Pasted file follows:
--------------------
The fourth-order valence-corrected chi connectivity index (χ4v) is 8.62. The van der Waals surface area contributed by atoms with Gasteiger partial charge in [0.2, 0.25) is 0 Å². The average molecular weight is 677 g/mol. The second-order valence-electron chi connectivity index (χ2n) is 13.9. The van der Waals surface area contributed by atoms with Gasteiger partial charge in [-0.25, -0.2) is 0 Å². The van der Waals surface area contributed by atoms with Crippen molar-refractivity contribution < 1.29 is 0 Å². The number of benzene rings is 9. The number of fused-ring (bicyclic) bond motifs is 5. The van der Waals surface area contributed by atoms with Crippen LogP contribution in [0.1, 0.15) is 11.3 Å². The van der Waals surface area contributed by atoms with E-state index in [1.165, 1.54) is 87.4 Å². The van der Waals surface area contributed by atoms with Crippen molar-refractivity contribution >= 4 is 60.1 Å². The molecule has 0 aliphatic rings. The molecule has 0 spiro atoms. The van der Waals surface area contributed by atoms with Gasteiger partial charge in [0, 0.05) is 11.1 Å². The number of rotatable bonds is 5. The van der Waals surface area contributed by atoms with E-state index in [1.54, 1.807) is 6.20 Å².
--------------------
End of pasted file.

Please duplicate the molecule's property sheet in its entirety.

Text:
The fourth-order valence-corrected chi connectivity index (χ4v) is 8.62. The van der Waals surface area contributed by atoms with Gasteiger partial charge in [0.2, 0.25) is 0 Å². The average molecular weight is 677 g/mol. The second-order valence-electron chi connectivity index (χ2n) is 13.9. The van der Waals surface area contributed by atoms with Gasteiger partial charge in [-0.25, -0.2) is 0 Å². The van der Waals surface area contributed by atoms with Crippen molar-refractivity contribution < 1.29 is 0 Å². The number of benzene rings is 9. The number of fused-ring (bicyclic) bond motifs is 5. The van der Waals surface area contributed by atoms with Crippen LogP contribution in [0.1, 0.15) is 11.3 Å². The van der Waals surface area contributed by atoms with E-state index in [1.165, 1.54) is 87.4 Å². The van der Waals surface area contributed by atoms with Crippen molar-refractivity contribution >= 4 is 60.1 Å². The molecule has 0 aliphatic rings. The molecule has 0 spiro atoms. The van der Waals surface area contributed by atoms with Gasteiger partial charge in [0, 0.05) is 11.1 Å². The number of rotatable bonds is 5. The van der Waals surface area contributed by atoms with E-state index in [1.54, 1.807) is 6.20 Å².